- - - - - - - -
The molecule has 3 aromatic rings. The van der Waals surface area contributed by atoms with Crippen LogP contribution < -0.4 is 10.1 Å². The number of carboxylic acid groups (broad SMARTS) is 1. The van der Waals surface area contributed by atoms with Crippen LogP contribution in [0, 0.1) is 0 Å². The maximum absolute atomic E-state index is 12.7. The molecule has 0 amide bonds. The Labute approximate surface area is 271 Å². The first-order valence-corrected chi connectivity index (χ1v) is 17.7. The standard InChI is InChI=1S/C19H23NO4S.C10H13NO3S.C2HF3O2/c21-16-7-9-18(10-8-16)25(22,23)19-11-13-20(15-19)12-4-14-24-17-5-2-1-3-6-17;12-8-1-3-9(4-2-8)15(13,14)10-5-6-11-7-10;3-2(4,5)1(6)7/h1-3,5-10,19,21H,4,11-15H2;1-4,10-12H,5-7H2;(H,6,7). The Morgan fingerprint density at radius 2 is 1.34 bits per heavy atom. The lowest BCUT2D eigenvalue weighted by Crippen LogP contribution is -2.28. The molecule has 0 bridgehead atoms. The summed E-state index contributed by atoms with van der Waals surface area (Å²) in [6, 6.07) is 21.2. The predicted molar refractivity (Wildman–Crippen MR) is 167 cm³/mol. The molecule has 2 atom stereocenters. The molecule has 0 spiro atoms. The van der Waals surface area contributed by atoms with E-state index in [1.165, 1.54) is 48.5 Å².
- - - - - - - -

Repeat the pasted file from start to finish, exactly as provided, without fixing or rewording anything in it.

The molecule has 3 aromatic rings. The van der Waals surface area contributed by atoms with Crippen LogP contribution < -0.4 is 10.1 Å². The number of carboxylic acid groups (broad SMARTS) is 1. The van der Waals surface area contributed by atoms with Crippen LogP contribution in [0, 0.1) is 0 Å². The maximum absolute atomic E-state index is 12.7. The molecule has 0 amide bonds. The Labute approximate surface area is 271 Å². The first-order valence-corrected chi connectivity index (χ1v) is 17.7. The standard InChI is InChI=1S/C19H23NO4S.C10H13NO3S.C2HF3O2/c21-16-7-9-18(10-8-16)25(22,23)19-11-13-20(15-19)12-4-14-24-17-5-2-1-3-6-17;12-8-1-3-9(4-2-8)15(13,14)10-5-6-11-7-10;3-2(4,5)1(6)7/h1-3,5-10,19,21H,4,11-15H2;1-4,10-12H,5-7H2;(H,6,7). The Morgan fingerprint density at radius 2 is 1.34 bits per heavy atom. The lowest BCUT2D eigenvalue weighted by Crippen LogP contribution is -2.28. The molecule has 0 bridgehead atoms. The summed E-state index contributed by atoms with van der Waals surface area (Å²) in [6, 6.07) is 21.2. The predicted molar refractivity (Wildman–Crippen MR) is 167 cm³/mol. The molecule has 2 atom stereocenters. The molecule has 0 spiro atoms. The van der Waals surface area contributed by atoms with E-state index in [1.165, 1.54) is 48.5 Å².